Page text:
My First (Orthodox) Jewish Wedding

Okay, so I don’t travel in moneyed circles, but I wasn’t the only person there who marveled, “I have never been to such an opulent affair.” As a matter of fact, every person I spoke to remarked on the posh display of food, its presentation, the music and the ornamentation. The traditional Orthodox ceremony, itself, was fascinating.

In this sect of Judaism, the women are relegated to a part of the building separate from the men. Sometimes they are seated in a balcony, so that they can still see the ceremony, but are not near the men to distract them. In this Long Island Temple, we were allowed to sit on the left side of the Sanctuary and the men on the right. Also, women must not expose their shoulders or arms, so that long sleeved dresses were the norm.

The music, played before, during, and after the ceremony was all Hebrew. The vocalist/cantor had a beautiful voice, which survived singing hymns, prayers and songs from 6:00 through 11:30 p.m. He must have been exhausted!

Back to the ceremony. Center front, there was a raised square, framed stage, if you will, the top and corners of the frame adorned with white tulle and flowers. The tulle was attached to the corner posts so that, if you had a good seat, you could see everything taking place on the “stage.” I won’t get into the whole ceremony because I’m sure I wouldn’t do it justice, based on my ignorance of the practice.

But at the pre-wedding celebration—a reception of sorts, although there was never a reception line—the bride was led in by her attendants and the two mothers. She sat in her place of honor on a dais, surrounded by the mothers and her attendants. There was a folded large piece of white tulle behind her.

After a while, the groom was led into the room by his male attendants and the fathers. He walked up to the bride and, using the tulle behind her, brought it over to cover her face. This action stems from way back in Jacob’s time, when Rachel, the older sister, was substituted under the veil for Leah, the younger sister, by their father and fooled the groom into marrying the wrong sister. Since then, the groom is the one who covers the bride’s face with the veil to avoid any such errant shenanigans.

After some whispered intimacies between them, the bride and groom were each spirited away to separate quarters and the before-wedding eating frenzy began. There were 15-20 feeding stations with everything from mini ground beef burgers and mini rolls to roast lamb, veal, beef, (all this is Kosher, understand), salmon, grilled veggies, a station devoted to Asian foods, one for made-before-your-eyes pita bread and wraps, and more. I never did get to all of them, but believe me, I was well fed! And there was an open bar, of course.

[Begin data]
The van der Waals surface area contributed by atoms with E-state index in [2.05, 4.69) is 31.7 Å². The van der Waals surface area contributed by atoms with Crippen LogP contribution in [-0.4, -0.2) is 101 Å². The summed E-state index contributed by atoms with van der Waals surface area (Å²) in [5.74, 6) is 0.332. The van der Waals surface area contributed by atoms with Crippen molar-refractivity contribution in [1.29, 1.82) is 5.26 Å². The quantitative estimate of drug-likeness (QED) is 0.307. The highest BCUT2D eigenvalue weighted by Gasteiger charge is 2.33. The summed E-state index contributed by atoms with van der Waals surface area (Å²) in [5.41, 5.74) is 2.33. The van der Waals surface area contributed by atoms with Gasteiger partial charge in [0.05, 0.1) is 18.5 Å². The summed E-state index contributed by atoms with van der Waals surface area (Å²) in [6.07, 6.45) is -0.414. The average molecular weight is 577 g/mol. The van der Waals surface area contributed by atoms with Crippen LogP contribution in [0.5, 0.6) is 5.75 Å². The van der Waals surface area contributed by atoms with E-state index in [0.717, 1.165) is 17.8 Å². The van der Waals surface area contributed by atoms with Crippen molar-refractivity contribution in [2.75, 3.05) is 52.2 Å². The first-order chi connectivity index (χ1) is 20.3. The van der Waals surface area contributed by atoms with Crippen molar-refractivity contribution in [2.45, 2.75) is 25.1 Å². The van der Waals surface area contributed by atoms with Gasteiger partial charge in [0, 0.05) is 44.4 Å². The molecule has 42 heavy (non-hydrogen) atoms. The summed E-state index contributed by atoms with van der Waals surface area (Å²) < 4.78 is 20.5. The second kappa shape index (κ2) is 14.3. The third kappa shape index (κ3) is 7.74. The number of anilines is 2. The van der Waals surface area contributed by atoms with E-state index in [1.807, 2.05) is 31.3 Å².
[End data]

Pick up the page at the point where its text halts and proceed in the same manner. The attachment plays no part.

The wedding ceremony was very formal, all in Hebrew, with several uncles and male relatives of the groom called up to pray. With all the Hebrew prayers and a few stand-ups and sit-back-downs, I was reminded of my Catholic Latin Masses and how confusing they must have been for those who had never studied Latin. After the ceremony (and the traditional breaking of the cup), the bride and groom were ushered off to a private place (the term is “sequestered”) and the rest of us found our way to the dining hall and our assigned tables.

Yes, for dinner! Of course, all tables were covered with white linen tablecloths and napkins, with an over cloth of satin-trimmed silky organza-type material. The centerpieces were elegant large bouquets of hydrangeas, roses, and purple orchids. Each alternate table had a vase about 18” high with similar bouquets and three or four orchids floating in the clear glass stem. Gorgeous!

We were given a choice of entrée, right there at the table (not pre-ordered), of grilled sea bass (the largest we’d ever seen), roast beef, I think, and vegetable. The portions were very generous, but fortunately there weren’t many potatoes or pasta or starchy fillers. Dessert was served on clear glass elongated dishes having three dips, each dip being filled with a scoop of ice cream, an apple tart or chocolate cupcake, and mousse or sherbet.

No, I didn’t see any doggie bags. But there was so much food left over, I couldn’t help but wonder what happened to it all. I do hope it went to a homeless shelter or mission kitchen.

After the wedding dinner, there was dancing in yet another large room. The large dance floor was separated by a latticed fence so that the men danced on one side and the women on the other. The dancing, of course, was just people in circles jumping and kicking, one way and then the other. At about 11:30, the cantor sang and spoke a lengthy prayer/blessing, after which the fence was removed and the women were allowed to join the men. But by this time, people were leaving. Besides, the dancing and music was still the Hebrew Hora-type.

As I said, the ceremony and traditions were fascinating and I was spellbound by it all. But I couldn’t help thinking of how all religions (except for Buddhism, I’m told) subjugate women. I know for years, I was a very devout Catholic and practiced that religion… well, religiously. My first disappointment came when I learned that women had to wear hats in Church out of respect for men, not for God. One of St. Paul’s ideas. I haven’t worn a hat to Church since then. And thinking of when the nuns had to wear those confining habits, I realize they were nothing more nor less than burkas.

Yes, the Catholic Church and other religions (even Jewish) have adjusted their teachings and practices through recent years. But that only proves that those practices aren’t so sacred and set in concrete after all.

For me, it’s too little too late. They obviously don’t care about women and don’t want women to share in their celebrations, so as far as I’m concerned, I’m done. And I think I’m a much better person for it. I have my own faith and beliefs and respect for others.

Funny what evolves from a wedding.